STEMs of a New Education in America

For those of you who don’t know, Colorado is currently undergoing a massive educational reform (or, at least it’s trying).  Here are some scary statistics (and if you don’t believe me, look ‘em up):

 

*The average cost of educating one child annually is nearly $13,000

*District 11 (here, in Colorado Springs) is suffering from a lack of funding (which comes from federal dollars and tax revenue–like amendment 64 and the recently denied 66), barely scraping by on about $8,000/year per student

*The average cost of maintaining one inmate in prison is nearly $33,000 annually

*Not only is the U.S. ranked almost dead last in international performance tests such as math and science, it also ranks the highest on how students felt they performed. So, our ego is rather unjustifiable.

*The U.S. spends less of it’s annual GDP on education and early childhood development than almost 20 other nations.

 

^ Notice the troubling trend?

 

The short and dirty version is that one of the newest and most supported ideas is the STEM curriculum (Science Technology Engineering Math).  With many think-tanks in education considering how to refocus American education and make it more competitive, this curriculum was created in order to reflect American values such as ingenuity, entrepreneurship, problem-solving and critical thinking.  The implementation of this curriculum requires teachers to be trained with an interdisciplinary focus instead of one that is specialized so that students may study in a way that incorporates all of STEM’s values.  Colorado educators have taken to this curriculum idea, and last week my class was fortunate enough to participate in a STEM symposium, which was comprised of educators from all across the state.  The purpose was to discuss strategies for STEM’s implementation, including funding and investment, teacher preparation and the fine-tuning of the curriculum itself.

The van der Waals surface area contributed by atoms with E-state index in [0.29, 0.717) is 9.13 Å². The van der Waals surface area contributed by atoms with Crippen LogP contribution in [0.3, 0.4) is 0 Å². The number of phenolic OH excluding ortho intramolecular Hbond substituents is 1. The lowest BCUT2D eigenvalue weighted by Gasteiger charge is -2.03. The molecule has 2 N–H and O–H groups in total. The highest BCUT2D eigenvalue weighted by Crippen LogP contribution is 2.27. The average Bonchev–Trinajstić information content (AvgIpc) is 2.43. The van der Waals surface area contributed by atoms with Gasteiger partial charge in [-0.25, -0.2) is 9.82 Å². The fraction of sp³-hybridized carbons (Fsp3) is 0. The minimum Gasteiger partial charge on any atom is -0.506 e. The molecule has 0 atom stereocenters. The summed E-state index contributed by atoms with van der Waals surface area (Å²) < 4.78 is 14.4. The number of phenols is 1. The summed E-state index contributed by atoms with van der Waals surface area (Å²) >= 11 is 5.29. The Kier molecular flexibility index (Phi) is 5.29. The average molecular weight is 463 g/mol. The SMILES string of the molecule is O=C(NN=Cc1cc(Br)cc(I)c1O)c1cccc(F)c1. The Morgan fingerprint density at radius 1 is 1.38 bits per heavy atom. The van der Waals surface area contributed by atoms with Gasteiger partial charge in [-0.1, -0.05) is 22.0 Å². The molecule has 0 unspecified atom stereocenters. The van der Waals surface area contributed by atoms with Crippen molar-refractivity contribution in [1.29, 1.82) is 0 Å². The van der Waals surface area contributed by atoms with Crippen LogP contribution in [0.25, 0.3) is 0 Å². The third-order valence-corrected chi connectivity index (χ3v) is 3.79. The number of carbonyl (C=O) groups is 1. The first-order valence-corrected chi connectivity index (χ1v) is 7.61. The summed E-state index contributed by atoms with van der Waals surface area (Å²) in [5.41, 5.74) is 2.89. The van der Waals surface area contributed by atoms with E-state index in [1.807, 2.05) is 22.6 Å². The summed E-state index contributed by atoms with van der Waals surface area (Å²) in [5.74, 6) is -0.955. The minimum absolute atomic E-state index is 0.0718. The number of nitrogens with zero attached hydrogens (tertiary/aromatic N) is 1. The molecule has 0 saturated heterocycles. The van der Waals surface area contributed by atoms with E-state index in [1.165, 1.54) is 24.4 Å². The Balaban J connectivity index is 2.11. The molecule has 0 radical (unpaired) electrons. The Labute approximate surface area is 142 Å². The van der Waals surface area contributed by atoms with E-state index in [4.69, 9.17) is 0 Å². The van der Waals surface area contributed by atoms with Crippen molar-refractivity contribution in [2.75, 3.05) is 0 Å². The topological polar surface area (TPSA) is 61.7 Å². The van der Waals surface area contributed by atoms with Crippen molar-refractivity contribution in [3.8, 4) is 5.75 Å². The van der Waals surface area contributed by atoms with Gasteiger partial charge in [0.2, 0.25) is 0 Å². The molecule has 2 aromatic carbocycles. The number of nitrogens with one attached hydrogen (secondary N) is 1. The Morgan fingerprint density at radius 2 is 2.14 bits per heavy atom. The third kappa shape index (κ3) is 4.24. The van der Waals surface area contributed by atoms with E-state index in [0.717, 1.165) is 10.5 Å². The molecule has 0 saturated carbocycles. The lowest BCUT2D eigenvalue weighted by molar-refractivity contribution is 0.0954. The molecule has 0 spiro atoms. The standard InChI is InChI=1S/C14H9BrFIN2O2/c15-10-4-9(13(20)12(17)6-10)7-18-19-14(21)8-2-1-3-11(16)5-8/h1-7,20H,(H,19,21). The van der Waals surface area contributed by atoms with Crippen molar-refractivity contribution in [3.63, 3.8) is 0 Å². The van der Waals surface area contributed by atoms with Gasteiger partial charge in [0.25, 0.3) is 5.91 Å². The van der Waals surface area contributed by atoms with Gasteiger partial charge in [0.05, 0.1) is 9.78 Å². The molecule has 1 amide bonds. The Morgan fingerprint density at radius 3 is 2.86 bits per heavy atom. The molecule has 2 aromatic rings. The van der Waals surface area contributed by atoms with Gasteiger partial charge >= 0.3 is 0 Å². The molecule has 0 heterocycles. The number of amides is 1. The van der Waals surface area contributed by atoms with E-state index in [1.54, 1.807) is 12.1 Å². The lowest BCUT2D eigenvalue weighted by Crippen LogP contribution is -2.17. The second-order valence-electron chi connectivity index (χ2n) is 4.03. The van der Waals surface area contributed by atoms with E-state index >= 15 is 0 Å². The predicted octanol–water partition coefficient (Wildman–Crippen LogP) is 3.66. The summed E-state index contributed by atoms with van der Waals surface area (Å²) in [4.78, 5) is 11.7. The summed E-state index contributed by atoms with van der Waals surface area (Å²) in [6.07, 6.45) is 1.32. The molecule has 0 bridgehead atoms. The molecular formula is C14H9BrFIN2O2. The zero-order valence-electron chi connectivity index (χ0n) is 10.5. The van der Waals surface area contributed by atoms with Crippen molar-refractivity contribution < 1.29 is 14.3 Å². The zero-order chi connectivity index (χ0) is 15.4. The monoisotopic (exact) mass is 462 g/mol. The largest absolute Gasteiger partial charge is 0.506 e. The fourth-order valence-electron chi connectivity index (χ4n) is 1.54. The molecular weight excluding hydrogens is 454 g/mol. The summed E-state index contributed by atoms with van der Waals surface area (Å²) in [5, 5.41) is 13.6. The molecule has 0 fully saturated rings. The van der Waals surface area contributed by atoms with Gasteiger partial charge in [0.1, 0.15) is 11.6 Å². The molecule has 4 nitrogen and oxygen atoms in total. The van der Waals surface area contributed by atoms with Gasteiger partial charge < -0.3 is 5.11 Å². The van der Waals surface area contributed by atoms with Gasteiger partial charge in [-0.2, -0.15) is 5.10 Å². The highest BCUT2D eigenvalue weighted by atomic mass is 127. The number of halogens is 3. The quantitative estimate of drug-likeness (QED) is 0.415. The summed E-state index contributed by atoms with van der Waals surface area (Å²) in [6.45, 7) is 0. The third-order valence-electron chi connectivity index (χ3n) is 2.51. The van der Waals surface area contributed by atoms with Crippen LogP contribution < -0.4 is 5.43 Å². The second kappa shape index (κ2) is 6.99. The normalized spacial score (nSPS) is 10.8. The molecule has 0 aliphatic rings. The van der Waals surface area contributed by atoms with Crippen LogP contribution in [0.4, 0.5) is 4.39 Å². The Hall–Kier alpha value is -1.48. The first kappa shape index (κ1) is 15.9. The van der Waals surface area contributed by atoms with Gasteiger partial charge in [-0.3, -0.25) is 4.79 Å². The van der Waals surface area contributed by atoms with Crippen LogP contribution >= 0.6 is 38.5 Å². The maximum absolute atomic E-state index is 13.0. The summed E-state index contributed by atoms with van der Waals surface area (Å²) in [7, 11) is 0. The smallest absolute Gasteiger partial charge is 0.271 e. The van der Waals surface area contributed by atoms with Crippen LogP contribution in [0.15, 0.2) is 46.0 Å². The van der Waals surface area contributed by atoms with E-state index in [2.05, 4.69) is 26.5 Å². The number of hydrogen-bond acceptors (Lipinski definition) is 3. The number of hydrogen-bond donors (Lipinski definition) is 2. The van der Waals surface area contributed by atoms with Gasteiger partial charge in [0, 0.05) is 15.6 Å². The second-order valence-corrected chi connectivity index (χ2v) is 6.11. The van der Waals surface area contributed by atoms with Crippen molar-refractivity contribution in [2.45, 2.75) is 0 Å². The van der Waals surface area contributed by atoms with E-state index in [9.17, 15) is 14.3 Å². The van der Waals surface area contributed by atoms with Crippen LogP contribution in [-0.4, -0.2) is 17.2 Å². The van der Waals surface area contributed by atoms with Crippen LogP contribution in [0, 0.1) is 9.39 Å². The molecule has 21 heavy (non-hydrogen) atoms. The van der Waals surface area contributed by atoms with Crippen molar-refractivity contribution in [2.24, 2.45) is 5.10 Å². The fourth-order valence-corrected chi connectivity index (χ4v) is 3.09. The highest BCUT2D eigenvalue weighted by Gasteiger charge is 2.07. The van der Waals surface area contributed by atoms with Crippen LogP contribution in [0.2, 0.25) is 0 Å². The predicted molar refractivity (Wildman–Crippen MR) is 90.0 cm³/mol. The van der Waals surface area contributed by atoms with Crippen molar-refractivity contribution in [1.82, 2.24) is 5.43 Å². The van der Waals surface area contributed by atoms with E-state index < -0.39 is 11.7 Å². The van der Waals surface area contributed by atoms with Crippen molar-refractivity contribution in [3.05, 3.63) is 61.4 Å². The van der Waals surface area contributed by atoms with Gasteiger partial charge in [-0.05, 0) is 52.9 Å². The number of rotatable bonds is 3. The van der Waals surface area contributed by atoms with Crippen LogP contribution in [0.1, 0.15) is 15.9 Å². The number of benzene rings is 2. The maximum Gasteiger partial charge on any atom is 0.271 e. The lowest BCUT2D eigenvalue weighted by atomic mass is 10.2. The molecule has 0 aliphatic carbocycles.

Many current models of the STEM education have had great success, such as in states like North Carolina, where rural and inner-city schools achieved a higher level of academic performance.  But Colorado faces a number of increasingly difficult hurdles towards the implementation of the STEM curriculum.  In contrast to most states, Colorado’s schools are run on a district level instead of the state level.  Most states provide guidelines and standards by which districts and schools format their curriculum.  However, the power in Colorado to manipulate curriculum lies within the district.  There are over 160 school districts in Colorado, making the standardization of teacher evaluations, funding equity and policies nearly impossible.  Imagine attempting to create a single policy that meets the needs of all districts in Colorado.  The simple answer is that there is no such policy.  This brings us to the next barrier against STEM in Colorado.